Tracking BMSCs by immunohistochemical assay

To detect whether the implanted BMSCs differentiated into blood-forming cells and bone-forming cells induced by the presence of VEGF and BMP-2, an additional six rats were implanted with GFP+ BMSCs under general anesthesia with an intraperitoneal injection of pentobarbital. At 8 weeks after the operation, the rats were sacrificed with an overdose of pentobarbital. The samples were extracted and fixed in 4% paraformaldehyde for 1 day, and then decalcified in 15% EDTA for 2–3 weeks. After embedding in paraffin, a series of 5 mm sections were cut along the coronal cross using a microtome. For immunohistochemical detection, the sections were deparaffinized and hydrated through xylene and graded alcohols, and incubated with primary antibodies against GFP (1∶400 dilution; Abcam, USA). HRP-labeled secondary antibody and DAB substrate were sequentially added to detect the GFP+ cells in the specimens. Cell nuclei were slightly counterstained with hematoxylin.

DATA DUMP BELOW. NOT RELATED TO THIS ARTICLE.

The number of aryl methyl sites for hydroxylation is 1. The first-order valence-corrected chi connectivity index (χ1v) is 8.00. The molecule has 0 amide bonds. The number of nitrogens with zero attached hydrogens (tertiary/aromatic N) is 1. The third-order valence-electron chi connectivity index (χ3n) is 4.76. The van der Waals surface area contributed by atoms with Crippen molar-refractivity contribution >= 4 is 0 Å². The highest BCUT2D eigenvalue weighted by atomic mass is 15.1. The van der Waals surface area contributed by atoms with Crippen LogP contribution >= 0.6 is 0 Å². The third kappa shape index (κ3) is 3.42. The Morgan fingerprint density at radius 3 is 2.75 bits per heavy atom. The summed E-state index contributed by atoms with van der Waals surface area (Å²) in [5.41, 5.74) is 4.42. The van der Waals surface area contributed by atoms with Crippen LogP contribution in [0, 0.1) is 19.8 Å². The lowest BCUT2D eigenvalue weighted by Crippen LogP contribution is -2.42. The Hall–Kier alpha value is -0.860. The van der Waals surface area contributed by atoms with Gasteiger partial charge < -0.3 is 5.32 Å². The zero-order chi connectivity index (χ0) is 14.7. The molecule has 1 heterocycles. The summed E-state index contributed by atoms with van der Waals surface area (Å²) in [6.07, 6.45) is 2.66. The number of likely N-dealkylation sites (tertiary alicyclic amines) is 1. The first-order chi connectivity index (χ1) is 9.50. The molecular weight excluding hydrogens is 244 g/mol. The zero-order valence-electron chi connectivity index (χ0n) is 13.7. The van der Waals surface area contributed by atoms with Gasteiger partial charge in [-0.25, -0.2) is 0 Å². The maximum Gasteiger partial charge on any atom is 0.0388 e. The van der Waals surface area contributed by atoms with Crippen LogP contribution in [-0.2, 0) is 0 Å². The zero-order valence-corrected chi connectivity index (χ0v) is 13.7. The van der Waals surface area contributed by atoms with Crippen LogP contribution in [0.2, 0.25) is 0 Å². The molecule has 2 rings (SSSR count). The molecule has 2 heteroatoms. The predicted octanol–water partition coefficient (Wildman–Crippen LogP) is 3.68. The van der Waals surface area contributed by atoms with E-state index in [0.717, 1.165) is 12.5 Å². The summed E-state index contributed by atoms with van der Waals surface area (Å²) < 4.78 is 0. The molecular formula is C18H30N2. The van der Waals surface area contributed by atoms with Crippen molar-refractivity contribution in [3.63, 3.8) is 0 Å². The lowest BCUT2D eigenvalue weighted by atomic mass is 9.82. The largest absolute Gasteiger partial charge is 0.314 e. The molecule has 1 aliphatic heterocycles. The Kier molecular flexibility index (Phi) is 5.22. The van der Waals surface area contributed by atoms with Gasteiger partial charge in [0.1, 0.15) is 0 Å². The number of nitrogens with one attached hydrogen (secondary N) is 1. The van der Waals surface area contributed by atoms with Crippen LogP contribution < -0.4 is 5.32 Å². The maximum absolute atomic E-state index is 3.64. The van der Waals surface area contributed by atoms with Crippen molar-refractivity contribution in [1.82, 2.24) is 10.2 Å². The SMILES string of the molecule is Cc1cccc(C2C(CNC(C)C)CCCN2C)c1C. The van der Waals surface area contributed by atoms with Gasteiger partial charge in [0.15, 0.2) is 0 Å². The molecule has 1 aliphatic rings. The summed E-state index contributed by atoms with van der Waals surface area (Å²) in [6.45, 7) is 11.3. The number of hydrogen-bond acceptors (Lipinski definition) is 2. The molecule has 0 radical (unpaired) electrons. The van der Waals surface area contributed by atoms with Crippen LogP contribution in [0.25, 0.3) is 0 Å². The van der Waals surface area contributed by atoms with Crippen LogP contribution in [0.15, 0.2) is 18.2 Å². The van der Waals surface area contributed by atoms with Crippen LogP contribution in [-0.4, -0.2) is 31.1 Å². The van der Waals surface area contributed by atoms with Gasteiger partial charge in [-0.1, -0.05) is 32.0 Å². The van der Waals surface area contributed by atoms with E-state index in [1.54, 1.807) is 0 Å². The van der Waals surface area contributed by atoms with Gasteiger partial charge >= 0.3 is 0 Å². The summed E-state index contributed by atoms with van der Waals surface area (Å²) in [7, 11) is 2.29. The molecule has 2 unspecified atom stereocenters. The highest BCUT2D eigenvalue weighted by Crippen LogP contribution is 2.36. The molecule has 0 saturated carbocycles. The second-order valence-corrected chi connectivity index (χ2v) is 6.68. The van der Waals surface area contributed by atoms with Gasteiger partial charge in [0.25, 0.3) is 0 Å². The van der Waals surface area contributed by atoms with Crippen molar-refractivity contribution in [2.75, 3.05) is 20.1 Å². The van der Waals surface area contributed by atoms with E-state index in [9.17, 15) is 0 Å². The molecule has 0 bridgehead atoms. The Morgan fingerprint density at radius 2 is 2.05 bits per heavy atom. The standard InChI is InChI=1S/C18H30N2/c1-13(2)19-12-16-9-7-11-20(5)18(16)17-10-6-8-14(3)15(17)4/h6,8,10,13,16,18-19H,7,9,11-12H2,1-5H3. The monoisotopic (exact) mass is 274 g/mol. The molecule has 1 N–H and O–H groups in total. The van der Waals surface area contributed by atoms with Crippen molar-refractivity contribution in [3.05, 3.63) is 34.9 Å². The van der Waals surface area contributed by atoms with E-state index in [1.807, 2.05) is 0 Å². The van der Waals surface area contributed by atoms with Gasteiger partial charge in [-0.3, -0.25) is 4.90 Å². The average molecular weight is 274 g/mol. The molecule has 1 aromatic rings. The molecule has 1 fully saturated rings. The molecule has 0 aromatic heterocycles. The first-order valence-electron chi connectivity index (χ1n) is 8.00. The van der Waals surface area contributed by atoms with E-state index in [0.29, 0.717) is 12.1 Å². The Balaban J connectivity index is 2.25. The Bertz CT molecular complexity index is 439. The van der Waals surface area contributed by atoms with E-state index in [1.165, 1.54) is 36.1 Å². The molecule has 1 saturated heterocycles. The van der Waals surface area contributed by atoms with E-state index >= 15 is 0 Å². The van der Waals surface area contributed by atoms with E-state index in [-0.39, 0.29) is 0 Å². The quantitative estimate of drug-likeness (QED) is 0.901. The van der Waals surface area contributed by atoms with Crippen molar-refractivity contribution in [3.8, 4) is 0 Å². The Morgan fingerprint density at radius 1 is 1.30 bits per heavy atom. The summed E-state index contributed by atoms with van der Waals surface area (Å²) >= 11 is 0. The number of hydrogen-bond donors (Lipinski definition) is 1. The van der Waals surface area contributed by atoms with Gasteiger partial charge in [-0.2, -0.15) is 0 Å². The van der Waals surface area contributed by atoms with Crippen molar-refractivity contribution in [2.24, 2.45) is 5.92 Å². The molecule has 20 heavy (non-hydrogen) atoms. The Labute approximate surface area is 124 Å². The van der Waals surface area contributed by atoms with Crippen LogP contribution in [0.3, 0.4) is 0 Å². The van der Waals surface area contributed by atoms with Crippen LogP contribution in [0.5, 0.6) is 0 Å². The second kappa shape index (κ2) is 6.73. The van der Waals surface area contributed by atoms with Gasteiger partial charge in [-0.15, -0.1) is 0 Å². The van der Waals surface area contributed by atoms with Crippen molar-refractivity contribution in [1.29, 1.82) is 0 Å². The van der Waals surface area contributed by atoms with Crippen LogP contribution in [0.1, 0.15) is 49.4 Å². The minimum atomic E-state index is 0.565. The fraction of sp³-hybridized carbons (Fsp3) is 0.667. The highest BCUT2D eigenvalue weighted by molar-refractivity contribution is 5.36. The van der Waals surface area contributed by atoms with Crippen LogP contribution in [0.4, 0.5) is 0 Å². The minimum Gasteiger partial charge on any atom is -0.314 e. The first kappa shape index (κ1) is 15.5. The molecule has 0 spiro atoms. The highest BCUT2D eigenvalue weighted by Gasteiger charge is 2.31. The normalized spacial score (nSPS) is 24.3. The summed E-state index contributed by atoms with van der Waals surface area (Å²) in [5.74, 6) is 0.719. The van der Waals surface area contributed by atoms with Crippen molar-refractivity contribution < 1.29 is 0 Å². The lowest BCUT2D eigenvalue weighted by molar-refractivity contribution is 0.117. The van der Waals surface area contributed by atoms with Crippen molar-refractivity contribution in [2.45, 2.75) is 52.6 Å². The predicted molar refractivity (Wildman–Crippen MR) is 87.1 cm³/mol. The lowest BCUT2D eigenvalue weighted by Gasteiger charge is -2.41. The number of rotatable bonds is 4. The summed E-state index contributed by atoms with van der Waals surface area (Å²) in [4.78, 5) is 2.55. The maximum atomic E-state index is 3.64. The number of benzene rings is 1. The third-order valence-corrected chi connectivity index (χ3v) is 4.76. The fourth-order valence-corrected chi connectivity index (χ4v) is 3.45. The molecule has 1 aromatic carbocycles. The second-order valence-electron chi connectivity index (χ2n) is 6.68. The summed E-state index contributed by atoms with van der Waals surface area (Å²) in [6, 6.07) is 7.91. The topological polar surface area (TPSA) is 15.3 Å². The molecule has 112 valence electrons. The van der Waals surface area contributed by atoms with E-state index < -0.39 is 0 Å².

Statistical analysis

All data are expressed as the mean ± SD. Statistically significant differences (p<0.05 or p<0.01) among the various groups were measured with One-way ANOVA and Student-Newman-Keuls (SNK) using a SAS 8.2 statistical software package.

Results

Identification of rat BMSCs

For the BMSCs, many colonies of different sizes were observed after 7 days of primary culture and it was difficult to find discrete single cells under the microscope (Figure 2a). After subculture, the GFP labeled BMSCs showed spindle shapes and the presence of vortex-like growth (Figure 2b). Based on the cytometry results, up to 99.71% of the cultured cells positively expressed CD90 and CD105 simultaneously (Figure 2c). We also tested the multi-directional differentiation potential of rat BMSCs. After 3 weeks of induction, the CD90+ and CD105+ cells developed into Alcian Blue positive chondrocytes (Figure 2d), Oil Red O positive adipocytes (Figure 2e) and osteoblasts with ALP positive staining and calcium nodule-formation (Figure 2f).